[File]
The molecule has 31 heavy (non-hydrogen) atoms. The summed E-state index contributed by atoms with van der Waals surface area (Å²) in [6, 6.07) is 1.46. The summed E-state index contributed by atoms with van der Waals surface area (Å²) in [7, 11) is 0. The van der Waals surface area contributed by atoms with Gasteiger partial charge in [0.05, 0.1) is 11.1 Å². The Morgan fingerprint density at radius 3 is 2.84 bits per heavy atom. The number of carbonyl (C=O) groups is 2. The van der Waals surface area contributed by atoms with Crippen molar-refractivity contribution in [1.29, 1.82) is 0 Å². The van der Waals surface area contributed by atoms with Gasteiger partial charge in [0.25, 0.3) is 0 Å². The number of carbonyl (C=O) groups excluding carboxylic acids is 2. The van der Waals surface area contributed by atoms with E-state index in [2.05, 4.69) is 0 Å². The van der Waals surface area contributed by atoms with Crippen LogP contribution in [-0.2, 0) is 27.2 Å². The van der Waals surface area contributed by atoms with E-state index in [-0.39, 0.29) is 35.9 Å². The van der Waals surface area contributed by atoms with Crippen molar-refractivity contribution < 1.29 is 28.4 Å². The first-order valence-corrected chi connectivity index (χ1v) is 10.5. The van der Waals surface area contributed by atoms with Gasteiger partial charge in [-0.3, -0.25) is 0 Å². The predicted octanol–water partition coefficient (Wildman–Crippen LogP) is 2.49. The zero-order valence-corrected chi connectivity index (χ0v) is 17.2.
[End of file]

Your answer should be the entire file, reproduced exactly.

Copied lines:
The molecule has 31 heavy (non-hydrogen) atoms. The summed E-state index contributed by atoms with van der Waals surface area (Å²) in [6, 6.07) is 1.46. The summed E-state index contributed by atoms with van der Waals surface area (Å²) in [7, 11) is 0. The van der Waals surface area contributed by atoms with Gasteiger partial charge in [0.05, 0.1) is 11.1 Å². The Morgan fingerprint density at radius 3 is 2.84 bits per heavy atom. The number of carbonyl (C=O) groups is 2. The van der Waals surface area contributed by atoms with Crippen molar-refractivity contribution in [1.29, 1.82) is 0 Å². The van der Waals surface area contributed by atoms with Gasteiger partial charge in [0.25, 0.3) is 0 Å². The number of carbonyl (C=O) groups excluding carboxylic acids is 2. The van der Waals surface area contributed by atoms with E-state index in [2.05, 4.69) is 0 Å². The van der Waals surface area contributed by atoms with Crippen LogP contribution in [-0.2, 0) is 27.2 Å². The van der Waals surface area contributed by atoms with E-state index in [-0.39, 0.29) is 35.9 Å². The van der Waals surface area contributed by atoms with Crippen molar-refractivity contribution < 1.29 is 28.4 Å². The first-order valence-corrected chi connectivity index (χ1v) is 10.5. The van der Waals surface area contributed by atoms with Gasteiger partial charge in [-0.3, -0.25) is 0 Å². The predicted octanol–water partition coefficient (Wildman–Crippen LogP) is 2.49. The zero-order valence-corrected chi connectivity index (χ0v) is 17.2.